Proudly Malaysian, this certified sustainable homeware range helps you go green

  • Living
  • Friday, 07 Aug 2020

A set of three serving trays beautifully wrapped in batik cloth, making it a great gift. Photos: The Star/Yap Chee Hong

At the One Tech Green Factory, nothing is wasted – recycled wood is used to make furniture and even sawdust gets a second lifespan by being sold to other industries.

And it is precisely this waste-not spirit that first gave birth to Dapo, the first PEFC-certified homeware brand in Malaysia founded in 2015.

PEFC is the Programme for the Endorsement of Forest Certification, a leading global alliance of national forest certification systems based in Geneva, Switzerland. Being PEFC-certified means the wood used comes from sustainable forests.

“One of the things we practise here is zero-waste manufacturing. We use all our waste, sawdust and off-cuts, so we decided to use the excess wood from our furniture and cabinets to create our Dapo range, ” says Dapo founder and carpenter Harith Ridzuan, 35, when we met at the brand’s gallery in Kampung Baru Ampang, Selangor.Dapo coasters come in classic or batik designs.Dapo coasters come in classic or batik designs.

The eldest of 10 siblings, Harith took over his family’s 27-year-old wooden furniture business in 2008 after graduating from Nottingham University, Britain, majoring in management studies.

Starting a sustainable line of kitchenware was also inspired by his big family’s love for cooking and eating.

“I love cooking and being the eldest, I would cook for my siblings, ” he shares. “That’s why we started with kitchenware first, hence the name Dapo (which comes from the word dapur, or kitchen).”

Today, the brand offers items that range from butter knives, trays, cutting and chopping boards, to coasters, bottle openers and fridge magnets. To date, there are 48 items under 11 different collections in the kitchenware, homeware and gift categories, with the most popular being coasters and phone holders.

The coasters, in batik and classic designs, are made from wood pallets while the handphone holders are actually off-cuts from cutting boards that come with handles.

The items portray simple, classic designs, with attention to detailing. The materials used to craft the products are PEFC-certified balau, acacia and rubberwood from sustainable plantations, and recycled wood.To reduce dependency on plastic, wrapping of the products is done using brown paper or batik cloth, which can be reused. The batik-wrapped items make great gifts too.The handphone holders (top right and bottom) are made from off-cuts of its cutting boards.The handphone holders (top right and bottom) are made from off-cuts of its cutting boards.

Since he first started the business, Harith has observed a growing interest in products that are both well-designed and sustainable.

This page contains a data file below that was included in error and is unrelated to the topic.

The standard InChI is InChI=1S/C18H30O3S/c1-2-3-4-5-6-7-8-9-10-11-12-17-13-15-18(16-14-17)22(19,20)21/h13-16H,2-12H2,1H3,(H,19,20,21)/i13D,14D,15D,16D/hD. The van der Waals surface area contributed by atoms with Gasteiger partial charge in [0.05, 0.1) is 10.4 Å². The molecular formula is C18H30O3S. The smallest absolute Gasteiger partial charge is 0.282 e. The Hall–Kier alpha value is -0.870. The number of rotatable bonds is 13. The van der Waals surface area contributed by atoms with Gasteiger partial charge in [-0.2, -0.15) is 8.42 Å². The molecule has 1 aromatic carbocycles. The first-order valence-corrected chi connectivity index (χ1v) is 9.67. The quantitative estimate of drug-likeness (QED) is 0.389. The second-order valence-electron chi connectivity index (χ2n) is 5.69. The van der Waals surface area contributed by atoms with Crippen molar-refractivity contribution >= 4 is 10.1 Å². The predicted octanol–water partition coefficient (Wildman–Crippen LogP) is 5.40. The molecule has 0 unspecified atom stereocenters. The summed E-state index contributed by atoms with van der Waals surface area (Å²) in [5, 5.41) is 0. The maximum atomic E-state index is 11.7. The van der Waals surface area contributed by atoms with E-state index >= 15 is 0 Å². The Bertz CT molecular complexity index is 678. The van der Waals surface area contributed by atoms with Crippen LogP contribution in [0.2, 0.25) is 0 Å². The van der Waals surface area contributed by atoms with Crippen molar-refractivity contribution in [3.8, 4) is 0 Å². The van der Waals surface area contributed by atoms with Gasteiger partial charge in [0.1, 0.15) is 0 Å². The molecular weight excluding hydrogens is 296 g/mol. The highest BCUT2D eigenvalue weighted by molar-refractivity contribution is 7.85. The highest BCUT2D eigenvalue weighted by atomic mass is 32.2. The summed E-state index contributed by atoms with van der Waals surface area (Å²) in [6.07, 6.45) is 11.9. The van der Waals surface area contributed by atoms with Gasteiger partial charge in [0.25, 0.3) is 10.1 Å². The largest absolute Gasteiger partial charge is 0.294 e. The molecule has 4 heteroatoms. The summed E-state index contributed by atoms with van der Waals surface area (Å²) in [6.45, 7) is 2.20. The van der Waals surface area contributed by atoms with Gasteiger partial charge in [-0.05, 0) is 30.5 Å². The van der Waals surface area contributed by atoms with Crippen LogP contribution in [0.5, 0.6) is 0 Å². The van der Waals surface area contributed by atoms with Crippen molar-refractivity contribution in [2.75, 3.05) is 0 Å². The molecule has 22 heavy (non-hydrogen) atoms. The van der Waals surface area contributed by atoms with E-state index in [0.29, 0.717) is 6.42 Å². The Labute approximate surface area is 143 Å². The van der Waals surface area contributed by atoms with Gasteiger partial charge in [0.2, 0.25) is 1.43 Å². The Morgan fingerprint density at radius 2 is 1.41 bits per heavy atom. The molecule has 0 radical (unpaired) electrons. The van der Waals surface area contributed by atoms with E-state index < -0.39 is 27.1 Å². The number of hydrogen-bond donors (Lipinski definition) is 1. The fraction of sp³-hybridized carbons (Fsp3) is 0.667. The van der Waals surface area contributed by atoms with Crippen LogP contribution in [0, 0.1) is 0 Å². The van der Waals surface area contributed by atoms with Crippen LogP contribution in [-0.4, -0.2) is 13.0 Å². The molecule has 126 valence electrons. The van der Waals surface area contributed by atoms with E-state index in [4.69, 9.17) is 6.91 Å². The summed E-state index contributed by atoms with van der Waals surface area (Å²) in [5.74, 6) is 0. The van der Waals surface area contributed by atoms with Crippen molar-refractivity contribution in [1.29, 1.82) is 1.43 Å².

His customers include locals as well as European, Japanese and Korean expatriates. Dapo’s products are also much sought after by hotels and restaurants – who are keen to support local products – as well as corporate customers looking for sustainable gifts.

The products also have a following abroad; they are exported to eight countries around the world.

“People overseas like wooden kitchenware, which lasts very long for them because they know how to maintain it.

“Taking care of the products is very easy but here, we don’t really have a maintenance culture. For example, most of us would have a wooden spatula at home, but more often than not it would look dull.

“The way to maintain it is to just sand and then coat it with coconut or olive oil. After that, it will look as good as new!” emphasises Harith.Harith is a strong believer in zero-waste practices.Harith is a strong believer in zero-waste practices.

With the recent movement control order, demand for kitchenware and work-from-home items, like phone stands, has increased, says Harith.

He adds that the beauty in wooden items lies in its “inconsistent” colour and pattern.

“For people who appreciate wood, they know that wood comes in different grains and shades. Malaysia has over 200 species of wood and tropical wood, which is denser, is different from temperate weather wood.

“Through Dapo, I also want to showcase our local wood resources and its beauty to more people, especially the lesser-known woods.”

Harith says crafting the kitchenware products produces smaller off-cuts. But those are not wasted either and have been turned into an accessories range under the brand Oran and Bula, launched last November. The brand is the first PEFC-certified fashion accessory brand in Asia.

“We also just launched our e-commerce platform where we will park all our brands under it.

“In the future, we will include other Malaysian-manufactured products on it, as long as they are sustainable and aligned with what we advocate. Eventually, we hope to bring those products to the international markets, ” says Harith.

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